This leaves a fair amount of openness about what “Baha’i architecture” should be like. The grandest of the eight existing major temples, one completed in 1952 near Chicago (designed by Quebecois architect Louis Bourgeois) and another in 1986 near New Delhi, are both essentially round, with nine sides and domes. So there were many questions to be answered when, in 2003, the community launched a global design competition for a new house of worship in Santiago.

In the past 60 years, religious architecture has been a relatively quiet corner, both because faith has been receding in Western life and because the mainstream of modernist architecture was all about the modern – a technological and ostensibly rational approach to the problems of urban life. The last religious building to enter the canon of world architecture is probably the convent and chapel of La Tourette, near Lyon, that the modernist hero Le Corbusier completed in 1960.

As with most global architectural competitions, the Baha’is received many entries from around the world. Hariri – with his deep links to the faith – thought about entering, but hesitated. “I just didn’t think I was worthy,” he says. “It was such a grand task.”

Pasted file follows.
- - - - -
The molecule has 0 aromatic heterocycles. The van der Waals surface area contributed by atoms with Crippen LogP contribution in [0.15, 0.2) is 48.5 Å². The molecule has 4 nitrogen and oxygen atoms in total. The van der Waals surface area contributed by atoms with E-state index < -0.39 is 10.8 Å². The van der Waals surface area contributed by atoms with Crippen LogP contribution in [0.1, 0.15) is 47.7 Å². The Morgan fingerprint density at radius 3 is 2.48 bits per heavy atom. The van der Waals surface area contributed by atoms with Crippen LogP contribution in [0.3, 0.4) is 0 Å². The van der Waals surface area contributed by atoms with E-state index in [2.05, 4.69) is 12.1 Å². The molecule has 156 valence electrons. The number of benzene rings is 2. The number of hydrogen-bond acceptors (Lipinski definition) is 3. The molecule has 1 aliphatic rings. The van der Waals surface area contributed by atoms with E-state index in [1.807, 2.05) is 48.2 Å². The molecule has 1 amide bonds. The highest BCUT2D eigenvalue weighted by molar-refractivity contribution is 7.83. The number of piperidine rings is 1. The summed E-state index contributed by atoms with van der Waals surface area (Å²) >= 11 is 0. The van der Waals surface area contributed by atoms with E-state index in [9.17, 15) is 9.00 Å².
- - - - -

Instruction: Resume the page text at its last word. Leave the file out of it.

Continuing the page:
But his wife, the painter Sasha Rogers, talked him into entering, convinced him that it was worth a shot, and the design was born as a sketch of an inverted dome – a half-closed calla lily, perhaps.

That came with an argument born from the Baha’i sacred writings: “There is a line that, if you pray to God and if he answers your prayer, then you will be infused with light,” Hariri says. “I thought we should try to make a building where light does not enter, but is embodied. It is catalyzed.”

A structure made of alabaster, a pale and translucent stone, would catch sunlight and be transformed by it. “The sun would set one layer alight,” Hariri says, “but also pass through to the next layer.” The metaphor of illumination – common to all the major religions – is clear.

This is the point in the narrative of a building when things usually come crashing to earth.